Newswise — LEXINGTON, Ky. (Aug. 26, 2021)  Research conducted at the University of Kentucky College of Medicine suggests that higher intake of specific nutrients is associated with lower brain iron concentration and better cognitive performance in older adults.

The study was recently published in the Neurobiology of Aging and highlights the important balance of non-heme iron for optimal neuronal function. Excess non-heme brain iron has been associated with neurological diseases such as multiple sclerosis and Alzheimer’s disease. High levels of brain iron can also be seen in normal aging, where they have been correlated with poor cognitive performance.

A key question is whether age-related increases in brain iron and related cognitive declines can be slowed by environmental factors, such as healthy dietary intake. To explore this question, the research team evaluated the relationship between nutritional intake, brain iron and cognitive performance in a group of healthy, older adults between 61 and 86 years old.

The team was able to address the question using a variety of methods including computer assessments to quantify working memory performance, questionnaires to obtain nutrition information and an in vivo MRI technique called quantitative susceptibility mapping to measure iron concentration in brain tissue.

Consistent with previously published work, the results indicated that increasing age was associated with higher levels of brain iron concentration and poorer working memory performance. However, those older adults with high dietary intake of nutrients commonly found in nuts, soybeans, olive oils, and fish (such as vitamin E, lysine, DHA omega-3 and LA omega-6 PUFA) tended to have lower brain iron and better working memory performance than expected for their age.

“Our results suggest that these nutrients may offer protection against brain iron accumulation and cognitive decline in older adults,” said Valentinos Zachariou, Ph.D., a researcher in the UK Department of Neuroscience and first author of the publication.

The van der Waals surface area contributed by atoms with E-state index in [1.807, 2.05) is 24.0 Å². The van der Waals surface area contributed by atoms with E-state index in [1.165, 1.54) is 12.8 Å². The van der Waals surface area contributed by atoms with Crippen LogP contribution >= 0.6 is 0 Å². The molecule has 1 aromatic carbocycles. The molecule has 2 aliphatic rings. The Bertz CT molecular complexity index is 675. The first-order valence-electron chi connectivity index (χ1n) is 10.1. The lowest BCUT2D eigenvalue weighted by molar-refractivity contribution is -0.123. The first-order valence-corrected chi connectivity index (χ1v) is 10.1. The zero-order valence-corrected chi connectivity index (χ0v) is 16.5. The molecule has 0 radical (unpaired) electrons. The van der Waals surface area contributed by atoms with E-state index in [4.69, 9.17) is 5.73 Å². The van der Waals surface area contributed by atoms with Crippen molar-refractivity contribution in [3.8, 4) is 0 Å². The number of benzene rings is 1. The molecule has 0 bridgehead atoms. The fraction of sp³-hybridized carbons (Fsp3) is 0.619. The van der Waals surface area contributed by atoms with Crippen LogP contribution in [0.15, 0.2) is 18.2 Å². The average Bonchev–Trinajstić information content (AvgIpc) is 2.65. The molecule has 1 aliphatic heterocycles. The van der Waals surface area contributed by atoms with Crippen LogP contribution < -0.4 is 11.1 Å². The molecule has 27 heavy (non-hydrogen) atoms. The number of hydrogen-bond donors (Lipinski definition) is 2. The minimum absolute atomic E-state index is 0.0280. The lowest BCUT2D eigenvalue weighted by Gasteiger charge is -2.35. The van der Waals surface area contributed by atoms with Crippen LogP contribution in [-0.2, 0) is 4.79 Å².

“Our promising correlational findings provide motivation for follow-up clinical trials to assess whether specific nutrition can slow brain iron accumulation in older adults,” said Brian Gold, Ph.D., professor of neuroscience and principal investigator of the study.

In addition to Zachariou and Gold, several other key researchers from UK and other institutions contributed to the research, including Edward Hall, Ph.D., Christopher Bauer, Ph.D., and Elayna Seago in the UK Department of Neuroscience, D. Allan Butterfield, Ph.D., in the UK College of Arts and Sciences’ Department of Chemistry, and Georgia Panayiotou, Ph.D., with the Department of Psychology at the University of Cyprus.

This work was funded by the National Institute on Aging and the National Institute of General Medical Sciences.

Research reported in this publication was supported by the National Institute on Aging of the National Institutes of Health under Award Numbers R01AG055449, R01AG068055 and P30 AG028383; National Institute of General Medical Sciences of the National Institutes of Health under Award Number S10OD023573. The content is solely the responsibility of the authors and does not necessarily represent the official views of the National Institutes of Health.

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